Proposed Federal budget cuts threaten after school and summer programs in California. State Superintendent Tom Torlakson has forcefully opposed the budget cuts, and spoken out about the benefits of summer and after school programs. Recently, he visited a summer learning program at Robla Elementary School near Sacramento, to see the impact the program has on the local community, and highlight the importance of summer learning for California students.
On April 11th, the California Department of Education’s Expanded Learning Division released the Intent to award funding for 21st Century Community Learning Centers (21st CCLC Elementary and Middle School) and 21st Century High School After School Safety and Enrichment for Teens (ASSETs) programs contingent upon the availability of federal funds, and subject to change based upon the grant appeal process.
This memo describes the 21st Century Community Learning Center (21st CCLC) request for applications (RFA) for elementary and middle school students. It provides updates about the new RFA and is an application planning tool that can be shared by teams, potential partners, and stakeholders.
While middle and upper-income children are able to keep learning each summer by visiting museums and camps or going on family vacations, children from low-income families are falling behind. High-quality summer learning programs are a cost-effective way to prevent summer learning loss and close both the opportunity and achievement gaps.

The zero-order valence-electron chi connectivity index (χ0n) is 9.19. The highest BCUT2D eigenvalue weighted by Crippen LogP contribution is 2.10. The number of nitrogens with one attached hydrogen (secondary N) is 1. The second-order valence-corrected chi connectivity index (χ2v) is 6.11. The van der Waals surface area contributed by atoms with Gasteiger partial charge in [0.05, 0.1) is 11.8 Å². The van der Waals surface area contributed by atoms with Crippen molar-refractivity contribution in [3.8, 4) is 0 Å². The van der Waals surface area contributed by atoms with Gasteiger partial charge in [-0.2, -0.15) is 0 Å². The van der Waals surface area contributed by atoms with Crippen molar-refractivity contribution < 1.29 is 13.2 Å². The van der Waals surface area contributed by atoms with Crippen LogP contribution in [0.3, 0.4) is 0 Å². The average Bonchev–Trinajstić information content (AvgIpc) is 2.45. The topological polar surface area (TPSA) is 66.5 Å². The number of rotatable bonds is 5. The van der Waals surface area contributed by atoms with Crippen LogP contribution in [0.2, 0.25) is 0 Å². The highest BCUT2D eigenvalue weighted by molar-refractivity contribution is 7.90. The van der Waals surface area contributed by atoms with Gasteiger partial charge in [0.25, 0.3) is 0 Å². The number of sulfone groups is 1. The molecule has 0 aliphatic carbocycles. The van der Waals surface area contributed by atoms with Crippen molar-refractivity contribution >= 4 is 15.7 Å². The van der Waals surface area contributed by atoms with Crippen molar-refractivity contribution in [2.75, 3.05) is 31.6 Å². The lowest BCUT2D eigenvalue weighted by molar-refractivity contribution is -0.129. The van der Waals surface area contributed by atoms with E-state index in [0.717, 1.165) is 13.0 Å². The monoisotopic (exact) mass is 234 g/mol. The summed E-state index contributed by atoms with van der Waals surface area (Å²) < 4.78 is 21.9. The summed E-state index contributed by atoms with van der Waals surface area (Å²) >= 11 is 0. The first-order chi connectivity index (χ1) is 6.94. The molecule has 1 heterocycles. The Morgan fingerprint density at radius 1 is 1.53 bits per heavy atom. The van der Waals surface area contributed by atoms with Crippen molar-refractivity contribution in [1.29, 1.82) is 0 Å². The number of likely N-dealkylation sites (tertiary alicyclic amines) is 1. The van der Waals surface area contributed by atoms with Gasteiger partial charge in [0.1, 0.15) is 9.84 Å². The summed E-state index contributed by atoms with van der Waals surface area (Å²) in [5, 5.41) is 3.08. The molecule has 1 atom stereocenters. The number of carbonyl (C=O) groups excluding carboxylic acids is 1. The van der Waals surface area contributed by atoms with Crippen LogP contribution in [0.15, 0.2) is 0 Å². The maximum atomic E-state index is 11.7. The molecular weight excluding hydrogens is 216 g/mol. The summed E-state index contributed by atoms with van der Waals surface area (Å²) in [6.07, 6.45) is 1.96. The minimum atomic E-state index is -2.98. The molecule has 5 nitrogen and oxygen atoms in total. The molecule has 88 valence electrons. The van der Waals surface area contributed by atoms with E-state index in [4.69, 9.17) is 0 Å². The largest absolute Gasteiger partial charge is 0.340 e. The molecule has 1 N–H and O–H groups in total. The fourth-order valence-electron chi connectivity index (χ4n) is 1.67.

Summer can be a costly time for low-income families. According to Jennifer Peck, Executive Director of the Partnership for Children and Youth, “While middle-income children retain knowledge or, in many cases, make gains over the summer, low-income children fall behind.” Summer learning programs are a cost effective way to prevent summer learning loss and close the opportunity gap. In order to better understand the cost of such investments, Summer Matters conducted a small survey of partner organizations offering high quality summer learning opportunities in California.
This guide is intended to better acquaint school board members and superintendents with summer learning, and to help them establish or expand programs that result in greater learning and enrichment for the students they serve.
In select communities throughout California, districts are taking a proactive approach to address summer learning loss by using the funds provided by the Local Control Funding Formula (LCFF). Unlike traditional summer school, these summer learning programs combine much-needed academic content with fun, engaging activities.
Originally published before LCFF, this guide aims to help communities identify potential sources of funding to support summer programs for youth.